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The lowdown on India’s Glasgow announcement

  • 12 November, 2021

  • 4 Min Read

The lowdown on India’s Glasgow announcement

Context: This topic is important for UPSE GS Paper 3.

The newly unveiled commitments at COP26 at Glasgow deserve examination as they came amidst very contradictory official signals.

  • Prime Minister Narendra Modi’s surprise declaration on November 2, 2021, at the COP26 Climate Summit in Glasgow, Scotland, of striking enhancements in India’s emissions reduction targets did not, for several reasons, get the rave reviews the Government may have expected.
  • Except for a few specialists, international commentators expressed disappointment that India was promising net zero emissions only by 2070 instead of 2050. In India, several analysts praised the new targets as indicating a new climate-oriented development policy.

Persisting trend

  • The Government’s raised ambition represents a welcome continuity of the cross-partisan consensus prevailing since the 2015 Paris Agreement.
  • The new policy paradigm, initiated at the Copenhagen Summit in 2009, had departed from the earlier long-held stance that India, as a developing country, was not obliged to cut emissions, and asserted that although India was not a part of the problem, it was now willing and able to contribute to reduction efforts in global emissions.
  • India’s pledge at Glasgow, not yet formally submitted as an updated Nationally Determined Contributions (NDC) as required, adheres to the Paris Agreement decision to increase emission cuts to tackle the rapidly escalating climate crisis.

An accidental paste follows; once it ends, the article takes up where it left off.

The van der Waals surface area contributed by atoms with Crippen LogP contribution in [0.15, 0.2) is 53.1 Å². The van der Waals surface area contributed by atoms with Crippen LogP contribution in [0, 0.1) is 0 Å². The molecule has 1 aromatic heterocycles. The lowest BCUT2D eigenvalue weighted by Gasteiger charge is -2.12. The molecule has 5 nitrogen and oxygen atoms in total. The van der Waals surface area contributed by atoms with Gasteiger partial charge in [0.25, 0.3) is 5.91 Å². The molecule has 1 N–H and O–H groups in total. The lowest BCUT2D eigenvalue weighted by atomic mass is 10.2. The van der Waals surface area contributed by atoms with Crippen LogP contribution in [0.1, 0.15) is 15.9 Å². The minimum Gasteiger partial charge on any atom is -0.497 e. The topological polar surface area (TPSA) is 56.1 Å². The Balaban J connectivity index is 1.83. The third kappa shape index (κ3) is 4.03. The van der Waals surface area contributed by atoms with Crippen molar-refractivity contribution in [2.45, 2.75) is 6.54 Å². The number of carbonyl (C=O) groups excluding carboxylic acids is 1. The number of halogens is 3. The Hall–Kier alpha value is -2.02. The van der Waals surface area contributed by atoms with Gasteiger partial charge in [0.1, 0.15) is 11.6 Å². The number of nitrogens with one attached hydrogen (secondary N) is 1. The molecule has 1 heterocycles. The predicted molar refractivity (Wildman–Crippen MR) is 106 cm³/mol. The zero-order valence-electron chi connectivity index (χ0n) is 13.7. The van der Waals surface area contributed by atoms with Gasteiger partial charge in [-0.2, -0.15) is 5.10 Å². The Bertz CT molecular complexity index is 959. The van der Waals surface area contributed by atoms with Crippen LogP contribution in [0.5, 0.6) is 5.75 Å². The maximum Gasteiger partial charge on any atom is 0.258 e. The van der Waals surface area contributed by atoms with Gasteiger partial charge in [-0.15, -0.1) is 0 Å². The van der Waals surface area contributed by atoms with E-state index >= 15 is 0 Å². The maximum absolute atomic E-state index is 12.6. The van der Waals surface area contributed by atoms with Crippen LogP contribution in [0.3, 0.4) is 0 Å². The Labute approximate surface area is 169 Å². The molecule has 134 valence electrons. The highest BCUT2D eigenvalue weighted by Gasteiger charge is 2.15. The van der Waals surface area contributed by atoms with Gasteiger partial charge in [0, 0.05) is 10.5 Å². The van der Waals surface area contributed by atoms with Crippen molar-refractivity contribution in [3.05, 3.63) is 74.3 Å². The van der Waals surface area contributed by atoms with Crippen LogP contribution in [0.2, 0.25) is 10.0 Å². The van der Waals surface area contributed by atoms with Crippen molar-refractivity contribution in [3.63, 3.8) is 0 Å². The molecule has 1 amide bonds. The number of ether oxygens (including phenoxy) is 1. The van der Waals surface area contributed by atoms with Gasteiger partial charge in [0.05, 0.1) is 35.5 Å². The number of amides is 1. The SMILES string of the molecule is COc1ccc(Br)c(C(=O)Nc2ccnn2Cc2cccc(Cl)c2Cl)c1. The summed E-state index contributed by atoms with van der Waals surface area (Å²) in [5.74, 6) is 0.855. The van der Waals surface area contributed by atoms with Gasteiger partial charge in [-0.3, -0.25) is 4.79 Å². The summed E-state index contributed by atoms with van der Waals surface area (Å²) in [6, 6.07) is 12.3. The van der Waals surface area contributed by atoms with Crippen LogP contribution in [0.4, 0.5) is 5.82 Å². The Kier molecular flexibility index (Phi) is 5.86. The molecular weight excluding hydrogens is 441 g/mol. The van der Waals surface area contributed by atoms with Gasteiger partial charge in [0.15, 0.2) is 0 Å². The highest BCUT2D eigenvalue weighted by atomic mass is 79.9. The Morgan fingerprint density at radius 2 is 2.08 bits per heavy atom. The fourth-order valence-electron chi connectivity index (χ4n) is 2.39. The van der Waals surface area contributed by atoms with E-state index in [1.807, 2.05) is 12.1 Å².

• India’s newly unveiled commitments deserve close examination, since they came amidst sharply contradictory signals from the Government over several months.
  • At the time of writing, India has further muddied the waters and taken some sheen off its Glasgow announcement, with senior officials stating that the new pledges are contingent upon substantial financial assistance from developed countries, with figures such as $1 trillion being mentioned in press interviews. Ramifications of such post-facto conditions would unfold gradually, and further speculation here is pointless.

The substance

  • India’s new targets, details perhaps varying in an updated NDC, comprise five elements: reducing Emissions Intensity (EI), or emissions per unit of GDP, by 45% in 2030 relative to 2005 levels; cutting absolute emissions by one billion tonnes, presumably from projected business-as-usual (BAU) 2030 levels; 500 GW (1 Gigawatt = 1,000 Megawatts) of non-fossil fuel installed power generation capacity by 2030; 50% electricity generation from renewable sources by 2030; and net-zero emissions by 2070.